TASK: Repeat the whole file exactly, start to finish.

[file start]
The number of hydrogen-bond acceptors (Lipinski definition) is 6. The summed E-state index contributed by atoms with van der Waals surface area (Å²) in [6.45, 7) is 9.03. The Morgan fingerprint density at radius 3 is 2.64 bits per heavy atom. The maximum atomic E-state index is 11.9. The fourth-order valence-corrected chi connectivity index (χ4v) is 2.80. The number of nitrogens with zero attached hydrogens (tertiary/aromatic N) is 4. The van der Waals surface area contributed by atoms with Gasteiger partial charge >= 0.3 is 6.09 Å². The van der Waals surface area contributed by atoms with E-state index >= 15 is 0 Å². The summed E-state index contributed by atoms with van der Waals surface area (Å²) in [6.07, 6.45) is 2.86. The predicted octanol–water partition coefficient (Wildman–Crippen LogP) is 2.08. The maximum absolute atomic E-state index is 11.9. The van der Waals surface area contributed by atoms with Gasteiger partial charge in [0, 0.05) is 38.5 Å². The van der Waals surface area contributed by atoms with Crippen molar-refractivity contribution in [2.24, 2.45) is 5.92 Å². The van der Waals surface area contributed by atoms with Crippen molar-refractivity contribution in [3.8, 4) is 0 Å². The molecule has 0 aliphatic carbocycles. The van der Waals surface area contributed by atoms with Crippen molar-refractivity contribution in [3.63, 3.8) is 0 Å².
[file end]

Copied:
The number of hydrogen-bond acceptors (Lipinski definition) is 6. The summed E-state index contributed by atoms with van der Waals surface area (Å²) in [6.45, 7) is 9.03. The Morgan fingerprint density at radius 3 is 2.64 bits per heavy atom. The maximum atomic E-state index is 11.9. The fourth-order valence-corrected chi connectivity index (χ4v) is 2.80. The number of nitrogens with zero attached hydrogens (tertiary/aromatic N) is 4. The van der Waals surface area contributed by atoms with Gasteiger partial charge >= 0.3 is 6.09 Å². The van der Waals surface area contributed by atoms with E-state index >= 15 is 0 Å². The summed E-state index contributed by atoms with van der Waals surface area (Å²) in [6.07, 6.45) is 2.86. The predicted octanol–water partition coefficient (Wildman–Crippen LogP) is 2.08. The maximum absolute atomic E-state index is 11.9. The van der Waals surface area contributed by atoms with Gasteiger partial charge in [0, 0.05) is 38.5 Å². The van der Waals surface area contributed by atoms with Crippen molar-refractivity contribution in [2.24, 2.45) is 5.92 Å². The van der Waals surface area contributed by atoms with Crippen molar-refractivity contribution in [3.8, 4) is 0 Å². The molecule has 0 aliphatic carbocycles. The van der Waals surface area contributed by atoms with Crippen molar-refractivity contribution in [3.63, 3.8) is 0 Å².